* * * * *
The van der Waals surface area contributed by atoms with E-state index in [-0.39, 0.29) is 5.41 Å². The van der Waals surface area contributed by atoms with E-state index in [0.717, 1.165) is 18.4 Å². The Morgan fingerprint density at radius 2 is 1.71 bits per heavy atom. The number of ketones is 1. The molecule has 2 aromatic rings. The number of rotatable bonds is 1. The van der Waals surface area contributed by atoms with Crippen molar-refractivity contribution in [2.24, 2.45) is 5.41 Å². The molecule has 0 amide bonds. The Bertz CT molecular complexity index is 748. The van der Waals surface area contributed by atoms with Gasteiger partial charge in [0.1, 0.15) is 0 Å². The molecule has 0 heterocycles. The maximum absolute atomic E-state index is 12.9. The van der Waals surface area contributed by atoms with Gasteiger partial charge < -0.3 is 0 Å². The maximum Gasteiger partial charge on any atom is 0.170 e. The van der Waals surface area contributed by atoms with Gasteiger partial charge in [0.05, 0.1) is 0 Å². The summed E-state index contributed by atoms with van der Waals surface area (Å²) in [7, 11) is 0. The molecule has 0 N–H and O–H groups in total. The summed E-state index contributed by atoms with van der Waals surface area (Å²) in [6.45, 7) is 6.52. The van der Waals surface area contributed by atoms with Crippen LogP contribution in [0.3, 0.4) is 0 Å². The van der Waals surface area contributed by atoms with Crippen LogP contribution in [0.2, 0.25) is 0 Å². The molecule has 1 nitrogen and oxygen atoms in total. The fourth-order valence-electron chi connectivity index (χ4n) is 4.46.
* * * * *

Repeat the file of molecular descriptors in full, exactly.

The van der Waals surface area contributed by atoms with E-state index in [-0.39, 0.29) is 5.41 Å². The van der Waals surface area contributed by atoms with E-state index in [0.717, 1.165) is 18.4 Å². The Morgan fingerprint density at radius 2 is 1.71 bits per heavy atom. The number of ketones is 1. The molecule has 2 aromatic rings. The number of rotatable bonds is 1. The van der Waals surface area contributed by atoms with Crippen molar-refractivity contribution in [2.24, 2.45) is 5.41 Å². The molecule has 0 amide bonds. The Bertz CT molecular complexity index is 748. The van der Waals surface area contributed by atoms with Gasteiger partial charge in [0.1, 0.15) is 0 Å². The molecule has 0 heterocycles. The maximum absolute atomic E-state index is 12.9. The van der Waals surface area contributed by atoms with Gasteiger partial charge < -0.3 is 0 Å². The maximum Gasteiger partial charge on any atom is 0.170 e. The van der Waals surface area contributed by atoms with Gasteiger partial charge in [0.05, 0.1) is 0 Å². The summed E-state index contributed by atoms with van der Waals surface area (Å²) in [7, 11) is 0. The molecule has 0 N–H and O–H groups in total. The summed E-state index contributed by atoms with van der Waals surface area (Å²) in [6.45, 7) is 6.52. The van der Waals surface area contributed by atoms with Crippen LogP contribution in [0.3, 0.4) is 0 Å². The van der Waals surface area contributed by atoms with Crippen LogP contribution in [0.2, 0.25) is 0 Å². The molecule has 1 nitrogen and oxygen atoms in total. The fourth-order valence-electron chi connectivity index (χ4n) is 4.46.